Children with primary hypertension have been reported to have diminished scores in measures of cognition. However, little is known about the relative correlation between office and ambulatory blood pressure (BP) and neurocognitive test performance, and whether short-term BP variability is associated with decreased neurocognitive function. We sought to determine whether ambulatory BP monitoring (ABPM) was more strongly associated with neurocognitive test performance compared with office BP, and whether increased short-term BP variability was associated with lower neurocognitive scores.
Seventy-five subjects ages 10-18 years, with untreated primary hypertension, and 75 matched normotensive controls completed neurocognitive testing. All subjects had office BP and ABPM prior to neurocognitive testing.
On multivariate analyses, there was no significant association between office BP and neurocognitive tests. However, several ABPM parameters were significantly associated with neurocognitive test scores in the lower quartile, in particular 24 h SBP load and wake systolic blood pressure (SBP) index [Rey Auditory Verbal learning Test (RAVLT) List A Trial 1, 24 h SBP load, odds ratio (OR) = 1.02, wake SBP index, OR = 1.06; List A Total, 24 h SBP load, OR = 1.02, wake SBP index, OR = 1.06; Short Delay Recall, wake SBP index, OR = 1.06; CogState Maze delayed recall, 24 h SBP load, OR = 1.03, wake SBP index, OR = 1.08; Grooved Pegboard, 24 h SBP load, OR = 1.02; all p < 0.05]. In contrast, short-term BP variability measures were not associated with neurocognitive test performance.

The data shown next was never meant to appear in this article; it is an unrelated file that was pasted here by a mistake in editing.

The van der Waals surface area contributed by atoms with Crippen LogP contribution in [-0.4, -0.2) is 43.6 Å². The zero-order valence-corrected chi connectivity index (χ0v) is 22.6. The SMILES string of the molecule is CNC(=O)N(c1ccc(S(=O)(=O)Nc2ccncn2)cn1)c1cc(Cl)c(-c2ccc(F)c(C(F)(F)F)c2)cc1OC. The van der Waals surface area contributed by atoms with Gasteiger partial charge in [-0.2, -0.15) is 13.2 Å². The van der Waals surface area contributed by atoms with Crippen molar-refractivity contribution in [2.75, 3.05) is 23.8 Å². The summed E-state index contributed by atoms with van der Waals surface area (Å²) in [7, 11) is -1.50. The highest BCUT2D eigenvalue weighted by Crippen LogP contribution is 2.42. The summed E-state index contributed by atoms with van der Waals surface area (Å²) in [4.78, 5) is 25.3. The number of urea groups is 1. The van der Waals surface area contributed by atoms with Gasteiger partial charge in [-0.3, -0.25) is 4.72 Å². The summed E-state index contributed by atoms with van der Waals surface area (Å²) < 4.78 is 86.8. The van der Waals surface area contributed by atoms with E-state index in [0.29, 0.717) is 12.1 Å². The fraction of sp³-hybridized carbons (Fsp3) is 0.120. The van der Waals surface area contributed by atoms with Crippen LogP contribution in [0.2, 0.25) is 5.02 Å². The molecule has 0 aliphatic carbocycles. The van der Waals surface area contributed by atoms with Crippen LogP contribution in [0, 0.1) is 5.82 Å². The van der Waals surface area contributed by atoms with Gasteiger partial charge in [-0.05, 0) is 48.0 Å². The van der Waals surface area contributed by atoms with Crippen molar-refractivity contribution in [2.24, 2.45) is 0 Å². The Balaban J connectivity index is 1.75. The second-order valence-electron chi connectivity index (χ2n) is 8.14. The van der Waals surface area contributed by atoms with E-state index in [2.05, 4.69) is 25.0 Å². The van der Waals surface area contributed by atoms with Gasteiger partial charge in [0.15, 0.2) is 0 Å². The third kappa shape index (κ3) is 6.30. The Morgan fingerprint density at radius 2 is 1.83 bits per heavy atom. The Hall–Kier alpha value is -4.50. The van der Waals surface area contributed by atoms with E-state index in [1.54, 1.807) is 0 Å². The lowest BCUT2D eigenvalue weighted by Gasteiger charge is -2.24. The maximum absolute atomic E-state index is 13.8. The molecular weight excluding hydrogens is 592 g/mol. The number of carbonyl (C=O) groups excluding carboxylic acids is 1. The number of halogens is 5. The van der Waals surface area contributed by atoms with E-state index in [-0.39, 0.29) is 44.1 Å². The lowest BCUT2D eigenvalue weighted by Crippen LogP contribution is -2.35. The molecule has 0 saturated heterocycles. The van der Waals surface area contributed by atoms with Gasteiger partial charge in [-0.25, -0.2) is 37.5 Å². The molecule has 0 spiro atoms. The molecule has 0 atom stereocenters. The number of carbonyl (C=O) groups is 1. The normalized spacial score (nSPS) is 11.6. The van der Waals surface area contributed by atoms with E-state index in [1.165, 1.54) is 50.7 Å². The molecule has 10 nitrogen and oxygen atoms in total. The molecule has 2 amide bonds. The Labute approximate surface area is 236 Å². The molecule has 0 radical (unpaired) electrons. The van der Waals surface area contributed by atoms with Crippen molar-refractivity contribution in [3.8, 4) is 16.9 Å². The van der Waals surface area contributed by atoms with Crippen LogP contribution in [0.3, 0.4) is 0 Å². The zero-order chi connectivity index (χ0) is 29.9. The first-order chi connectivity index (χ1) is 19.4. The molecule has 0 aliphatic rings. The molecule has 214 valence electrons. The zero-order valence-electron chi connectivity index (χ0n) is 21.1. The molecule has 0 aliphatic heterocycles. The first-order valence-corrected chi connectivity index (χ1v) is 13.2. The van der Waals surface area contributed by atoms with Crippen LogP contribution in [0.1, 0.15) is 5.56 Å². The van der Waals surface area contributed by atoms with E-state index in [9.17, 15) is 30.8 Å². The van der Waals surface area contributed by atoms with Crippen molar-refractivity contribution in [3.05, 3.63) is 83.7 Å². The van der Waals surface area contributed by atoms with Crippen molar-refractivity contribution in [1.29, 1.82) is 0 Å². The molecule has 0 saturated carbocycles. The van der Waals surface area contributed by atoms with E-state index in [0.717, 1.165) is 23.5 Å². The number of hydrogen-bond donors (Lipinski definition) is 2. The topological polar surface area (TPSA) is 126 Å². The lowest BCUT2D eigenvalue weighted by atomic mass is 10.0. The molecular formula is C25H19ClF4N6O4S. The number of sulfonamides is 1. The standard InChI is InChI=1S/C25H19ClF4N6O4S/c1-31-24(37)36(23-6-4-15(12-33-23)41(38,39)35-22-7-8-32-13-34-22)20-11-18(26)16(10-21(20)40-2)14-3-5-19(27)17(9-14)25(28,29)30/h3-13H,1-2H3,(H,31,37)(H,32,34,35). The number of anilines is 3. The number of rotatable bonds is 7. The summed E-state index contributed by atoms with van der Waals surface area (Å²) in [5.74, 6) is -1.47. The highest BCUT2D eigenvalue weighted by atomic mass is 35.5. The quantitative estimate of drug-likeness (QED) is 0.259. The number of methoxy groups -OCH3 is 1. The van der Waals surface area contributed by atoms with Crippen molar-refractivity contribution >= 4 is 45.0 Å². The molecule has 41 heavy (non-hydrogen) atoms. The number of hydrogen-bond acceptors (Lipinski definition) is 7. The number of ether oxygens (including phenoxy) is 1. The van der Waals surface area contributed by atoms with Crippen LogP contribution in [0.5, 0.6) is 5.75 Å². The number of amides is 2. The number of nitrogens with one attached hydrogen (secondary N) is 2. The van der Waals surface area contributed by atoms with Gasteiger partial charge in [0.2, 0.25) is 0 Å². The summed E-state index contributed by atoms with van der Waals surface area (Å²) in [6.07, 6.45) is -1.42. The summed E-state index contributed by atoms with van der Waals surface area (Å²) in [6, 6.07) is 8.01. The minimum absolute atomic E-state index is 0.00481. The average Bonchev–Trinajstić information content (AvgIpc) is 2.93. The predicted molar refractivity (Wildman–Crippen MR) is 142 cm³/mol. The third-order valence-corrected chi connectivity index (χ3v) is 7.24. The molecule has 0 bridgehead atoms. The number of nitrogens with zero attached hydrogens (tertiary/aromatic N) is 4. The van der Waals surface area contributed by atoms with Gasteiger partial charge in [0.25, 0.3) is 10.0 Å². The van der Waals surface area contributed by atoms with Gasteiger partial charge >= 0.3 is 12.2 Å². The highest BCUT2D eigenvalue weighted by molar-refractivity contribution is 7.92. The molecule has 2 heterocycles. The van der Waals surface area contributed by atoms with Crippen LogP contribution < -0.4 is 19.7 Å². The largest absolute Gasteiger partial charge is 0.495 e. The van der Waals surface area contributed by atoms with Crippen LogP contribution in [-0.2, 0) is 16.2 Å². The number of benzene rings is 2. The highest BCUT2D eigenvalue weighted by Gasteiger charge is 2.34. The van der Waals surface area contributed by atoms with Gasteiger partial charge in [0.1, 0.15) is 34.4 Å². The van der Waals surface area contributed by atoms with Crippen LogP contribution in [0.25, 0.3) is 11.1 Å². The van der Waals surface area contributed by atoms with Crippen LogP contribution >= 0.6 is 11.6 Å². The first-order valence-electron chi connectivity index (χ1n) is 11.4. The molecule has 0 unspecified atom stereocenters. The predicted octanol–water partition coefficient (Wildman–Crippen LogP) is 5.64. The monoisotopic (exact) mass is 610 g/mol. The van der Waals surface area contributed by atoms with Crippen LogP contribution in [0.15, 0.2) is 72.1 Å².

ABPM is superior to office BP in distinguishing hypertensive youth with lower neurocognitive test performance.